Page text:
• Check your bicycle for correct size. Make sure it has properly working parts that include reflectors.
  • Bicyclists should look left-right and left again before entering the roadway or intersection.
  • Ride defensively!
  • Bicyclists should ride single file on the right side of the road, just like cars, and signal their intentions to other vehicles on the road.
  • Set a good example for children. Always wear your helmet when you ride and follow the rules of the road.



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Kick-Off Into Spring

Soccer has become one of the fastest growing sports among elementary school aged children. More children are playing soccer than any other sport. The good news is that injury rates are relatively low; compared to other sports, injuries to occur and many are preventable.

The most common injuries in soccer players are the knees, ankles and feet. The injuries can be acute such as a sprain or strain injury or the injuries can be caused from overuse such as stress fractures.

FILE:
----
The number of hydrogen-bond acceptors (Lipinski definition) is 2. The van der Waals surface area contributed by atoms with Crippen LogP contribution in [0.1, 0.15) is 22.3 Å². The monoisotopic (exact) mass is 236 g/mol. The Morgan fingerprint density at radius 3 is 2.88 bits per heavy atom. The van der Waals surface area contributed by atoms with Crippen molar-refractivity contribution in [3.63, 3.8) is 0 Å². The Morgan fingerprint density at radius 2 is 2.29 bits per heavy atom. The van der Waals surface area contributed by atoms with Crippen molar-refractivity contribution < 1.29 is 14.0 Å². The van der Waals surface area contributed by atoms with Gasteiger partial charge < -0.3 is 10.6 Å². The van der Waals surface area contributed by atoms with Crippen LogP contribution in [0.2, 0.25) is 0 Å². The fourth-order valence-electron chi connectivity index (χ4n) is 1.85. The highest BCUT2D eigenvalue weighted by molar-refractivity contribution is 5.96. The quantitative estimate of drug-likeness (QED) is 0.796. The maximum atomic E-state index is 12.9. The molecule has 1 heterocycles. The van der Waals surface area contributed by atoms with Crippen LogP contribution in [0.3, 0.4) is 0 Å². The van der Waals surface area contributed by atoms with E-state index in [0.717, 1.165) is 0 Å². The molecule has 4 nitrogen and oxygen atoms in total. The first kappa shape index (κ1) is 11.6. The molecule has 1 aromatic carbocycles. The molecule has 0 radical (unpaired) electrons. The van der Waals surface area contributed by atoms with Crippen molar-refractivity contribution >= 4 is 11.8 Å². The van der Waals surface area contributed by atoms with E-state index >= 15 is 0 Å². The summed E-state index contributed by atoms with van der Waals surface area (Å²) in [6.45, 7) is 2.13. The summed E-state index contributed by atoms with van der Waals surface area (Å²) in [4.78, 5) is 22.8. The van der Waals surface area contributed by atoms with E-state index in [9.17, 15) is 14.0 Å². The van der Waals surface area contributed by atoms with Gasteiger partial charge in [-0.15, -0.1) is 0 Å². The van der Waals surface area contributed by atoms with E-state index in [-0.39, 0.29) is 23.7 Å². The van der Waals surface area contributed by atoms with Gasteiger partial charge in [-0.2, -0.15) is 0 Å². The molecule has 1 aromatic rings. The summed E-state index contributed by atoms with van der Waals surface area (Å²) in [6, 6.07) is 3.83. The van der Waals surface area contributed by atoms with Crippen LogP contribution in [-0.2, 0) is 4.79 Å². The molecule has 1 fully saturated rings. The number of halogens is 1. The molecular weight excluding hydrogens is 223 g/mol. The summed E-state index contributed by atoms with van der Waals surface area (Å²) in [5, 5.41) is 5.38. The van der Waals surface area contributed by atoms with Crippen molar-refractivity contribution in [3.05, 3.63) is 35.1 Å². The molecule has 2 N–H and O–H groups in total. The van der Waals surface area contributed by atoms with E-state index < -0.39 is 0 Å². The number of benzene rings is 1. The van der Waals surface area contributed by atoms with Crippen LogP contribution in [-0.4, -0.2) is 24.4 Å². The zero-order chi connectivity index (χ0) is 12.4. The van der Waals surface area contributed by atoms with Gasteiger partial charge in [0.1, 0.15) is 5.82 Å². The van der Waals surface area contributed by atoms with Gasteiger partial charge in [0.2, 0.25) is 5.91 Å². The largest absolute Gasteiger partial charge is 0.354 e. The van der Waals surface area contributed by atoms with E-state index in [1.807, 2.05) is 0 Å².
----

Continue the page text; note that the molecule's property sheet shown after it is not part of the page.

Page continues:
There are several factors that lead to injuries such as: improper coaching, poor fitness, abnormalities of the legs or feet, inadequate or improper equipment/shoe wear, unsafe playing surface and extreme weather.

There are ways to help prevent injuries on the soccer field. By looking at the factors that lead to injury it may help address a situation before it leads to problems.

  • Before you sign your child up for a soccer team, it is important to inquire about the coaching staff. The coach should be qualified and preferably one whom the National Soccer Coaches Association of America (NSCAA) has certified.
  • The American Association of Pediatrics recommends every child receive a pre-season physical. These physicals should be completed at least 6-8 weeks prior to the start of the season so the physician can evaluate any problems in advance.